The civil society can play an active role in such a scenario. From the government to civil society members, factory owners to labour rights organisations and rights activists, we can all come forward and form an alliance whose main purpose would be to monitor the state of safety regulations compliance. In the case of Spectrum, a compliance group of international buyers met us. The buyers can also contribute to building such a monitoring apparatus.
In the aftermath of the accident, what was the reaction of international retail companies?
Compared with what happened after the Rana Plaza tragedy, the response was scant in the aftermath of the Spectrum incident. I'm not sure, but I feel that somehow the advent of social media played a crucial role in putting the issue of labour safety under the spotlight in the case of Rana Plaza. Back then in 2005, the social media was almost non-existent in our country. Maybe that's why the Spectrum disaster did not trigger strong international response. Thus the international retailers did not feel pressurised to do more.
When a delegation of international retailers met us, I asked them, “What have you done? Do you not conduct risk assessments of the factories from which you buy clothes?” “Yes,” they responded. “Then how come you were not aware of this?” I shot back. They argued that they did not do business with the factory in question and that their suppliers outsourced from the factory. Then we said that it was also on them to make sure their clothes come from a factory which is safe for workers. “You are just as much responsible because it's your business,” I told them.
The government now claims that a vast majority of factories are safe. Do you agree with this?
I dispute it even though there's hardly enough data for us to surely say so. I cannot say with confidence that another building will not collapse tomorrow.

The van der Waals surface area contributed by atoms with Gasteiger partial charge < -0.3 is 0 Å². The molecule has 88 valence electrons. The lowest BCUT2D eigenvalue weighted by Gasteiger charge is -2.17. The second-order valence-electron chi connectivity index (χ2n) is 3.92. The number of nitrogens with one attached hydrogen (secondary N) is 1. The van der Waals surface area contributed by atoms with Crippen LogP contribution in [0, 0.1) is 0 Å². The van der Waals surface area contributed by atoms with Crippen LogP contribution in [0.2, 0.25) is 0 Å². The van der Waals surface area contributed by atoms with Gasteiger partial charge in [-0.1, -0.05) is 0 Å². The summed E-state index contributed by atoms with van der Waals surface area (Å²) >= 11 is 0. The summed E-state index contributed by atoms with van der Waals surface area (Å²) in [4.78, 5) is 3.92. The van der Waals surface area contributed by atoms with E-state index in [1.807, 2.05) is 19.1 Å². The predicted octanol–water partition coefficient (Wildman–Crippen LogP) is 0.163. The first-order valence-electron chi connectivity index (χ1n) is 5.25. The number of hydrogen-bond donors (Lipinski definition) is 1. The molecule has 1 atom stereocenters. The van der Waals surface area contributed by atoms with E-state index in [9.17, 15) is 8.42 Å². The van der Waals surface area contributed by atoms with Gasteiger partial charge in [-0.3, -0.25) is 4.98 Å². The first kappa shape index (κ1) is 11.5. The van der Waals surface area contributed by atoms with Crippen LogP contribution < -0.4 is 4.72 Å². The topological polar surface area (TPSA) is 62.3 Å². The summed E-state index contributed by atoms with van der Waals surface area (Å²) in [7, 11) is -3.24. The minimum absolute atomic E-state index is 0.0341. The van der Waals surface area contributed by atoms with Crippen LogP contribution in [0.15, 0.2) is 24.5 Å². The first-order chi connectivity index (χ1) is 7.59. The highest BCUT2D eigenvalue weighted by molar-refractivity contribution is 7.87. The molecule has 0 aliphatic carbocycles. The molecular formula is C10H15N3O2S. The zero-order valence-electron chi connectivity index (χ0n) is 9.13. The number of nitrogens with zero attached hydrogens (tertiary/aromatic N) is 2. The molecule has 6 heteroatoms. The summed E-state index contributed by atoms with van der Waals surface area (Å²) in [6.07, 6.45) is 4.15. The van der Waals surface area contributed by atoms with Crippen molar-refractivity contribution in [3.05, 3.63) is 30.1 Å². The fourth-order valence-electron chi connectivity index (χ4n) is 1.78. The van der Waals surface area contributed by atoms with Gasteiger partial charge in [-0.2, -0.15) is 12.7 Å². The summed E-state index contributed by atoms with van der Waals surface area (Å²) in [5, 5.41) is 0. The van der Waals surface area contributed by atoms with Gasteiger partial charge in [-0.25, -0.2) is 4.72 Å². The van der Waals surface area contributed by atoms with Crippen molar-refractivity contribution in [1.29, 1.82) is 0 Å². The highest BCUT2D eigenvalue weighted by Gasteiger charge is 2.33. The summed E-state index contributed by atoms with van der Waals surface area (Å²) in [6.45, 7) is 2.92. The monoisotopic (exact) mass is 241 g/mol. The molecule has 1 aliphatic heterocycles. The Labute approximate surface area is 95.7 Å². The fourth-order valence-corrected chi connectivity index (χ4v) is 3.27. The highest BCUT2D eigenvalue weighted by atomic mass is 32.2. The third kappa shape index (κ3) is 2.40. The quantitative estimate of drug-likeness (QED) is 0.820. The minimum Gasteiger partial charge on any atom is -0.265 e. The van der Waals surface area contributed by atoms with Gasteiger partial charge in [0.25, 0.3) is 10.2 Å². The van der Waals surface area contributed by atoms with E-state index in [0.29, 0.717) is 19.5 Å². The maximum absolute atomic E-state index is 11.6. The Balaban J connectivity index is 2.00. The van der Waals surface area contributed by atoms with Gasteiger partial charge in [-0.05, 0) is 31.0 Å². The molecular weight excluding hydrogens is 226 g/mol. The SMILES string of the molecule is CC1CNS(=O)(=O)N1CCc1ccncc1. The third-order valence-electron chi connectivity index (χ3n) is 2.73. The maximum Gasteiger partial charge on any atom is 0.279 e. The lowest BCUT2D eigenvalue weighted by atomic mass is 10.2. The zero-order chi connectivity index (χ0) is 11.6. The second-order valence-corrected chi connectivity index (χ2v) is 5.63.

Recently, there was a report that Bangladesh has more “green garment factories” than any other country. Some argued that it reflected our improvement. What is your take?
Yes, there are some good examples. These factories have the best policies not only in terms of the environment but also wages, food and work conditions.
We hear that these are the models and whenever buyers visit Bangladesh to inspect factories, we take them to these model factories. But does that reflect the overall situation? I don't think so.
I think that given the way the garment industry has flourished in our country—we are now the second largest exporter in the world—why can't this industry be transformed into being labour-friendly?
Indeed, the garment industry has contributed to our economy and the government has assisted the industry in many ways. In comparison though, the migrant workers who send in huge amounts of remittance every year don't receive similar favourable treatment or attention from the government.
This industry is often called the lifeline of our economy. It is one of the most profitable sectors in the country. So why do we not value garment workers' lives? Whoever builds a garment factory in a rundown building makes enormous money within a few years. Where does that money come from?
Well, they argue that increasing labour wages and ensuring safety would raise costs which would hurt Bangladesh's competitive edge over others.
If you can't provide your workers with a dignified living wage, how can you, the owner, make so much money? Workers have their own share in your business. If you give them their due, your business will do better.
Some Bangladeshi factory owners provide their workers with very good salaries and working environment. These businesses are doing well because they pay better; thus their workers are devoted and committed.
How do these eco-friendly and labour-friendly factory owners survive? In fact, they do better than others who exploit workers. Some labour-friendly factory owners even complain to us that they want to provide workers with more benefits, but other garment factory owners vehemently oppose this.
We, therefore, refuse to believe that raising the labour wage or ensuring safety would hurt one's business prospects. We urge the garment factories to show us their revenue and we want to check how much of it is spent on labour wages. I'm pretty sure workers get a tiny chunk of the overall revenue.